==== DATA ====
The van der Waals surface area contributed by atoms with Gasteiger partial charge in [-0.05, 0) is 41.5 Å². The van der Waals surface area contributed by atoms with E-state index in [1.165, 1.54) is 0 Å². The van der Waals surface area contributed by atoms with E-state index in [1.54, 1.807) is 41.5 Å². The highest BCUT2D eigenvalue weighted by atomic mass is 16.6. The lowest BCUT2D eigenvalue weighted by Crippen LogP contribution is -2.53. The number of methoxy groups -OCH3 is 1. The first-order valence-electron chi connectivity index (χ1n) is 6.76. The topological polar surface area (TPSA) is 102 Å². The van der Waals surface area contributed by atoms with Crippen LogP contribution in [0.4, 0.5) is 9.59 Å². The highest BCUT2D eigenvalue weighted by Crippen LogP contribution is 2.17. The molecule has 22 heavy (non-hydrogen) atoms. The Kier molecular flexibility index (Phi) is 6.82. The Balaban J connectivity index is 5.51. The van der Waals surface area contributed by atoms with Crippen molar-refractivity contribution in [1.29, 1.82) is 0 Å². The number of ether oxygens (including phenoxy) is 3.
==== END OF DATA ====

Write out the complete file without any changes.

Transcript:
The van der Waals surface area contributed by atoms with Gasteiger partial charge in [-0.05, 0) is 41.5 Å². The van der Waals surface area contributed by atoms with E-state index in [1.165, 1.54) is 0 Å². The van der Waals surface area contributed by atoms with E-state index in [1.54, 1.807) is 41.5 Å². The highest BCUT2D eigenvalue weighted by atomic mass is 16.6. The lowest BCUT2D eigenvalue weighted by Crippen LogP contribution is -2.53. The number of methoxy groups -OCH3 is 1. The first-order valence-electron chi connectivity index (χ1n) is 6.76. The topological polar surface area (TPSA) is 102 Å². The van der Waals surface area contributed by atoms with Crippen LogP contribution in [0.4, 0.5) is 9.59 Å². The highest BCUT2D eigenvalue weighted by Crippen LogP contribution is 2.17. The molecule has 22 heavy (non-hydrogen) atoms. The Kier molecular flexibility index (Phi) is 6.82. The Balaban J connectivity index is 5.51. The van der Waals surface area contributed by atoms with Crippen molar-refractivity contribution in [1.29, 1.82) is 0 Å². The number of ether oxygens (including phenoxy) is 3.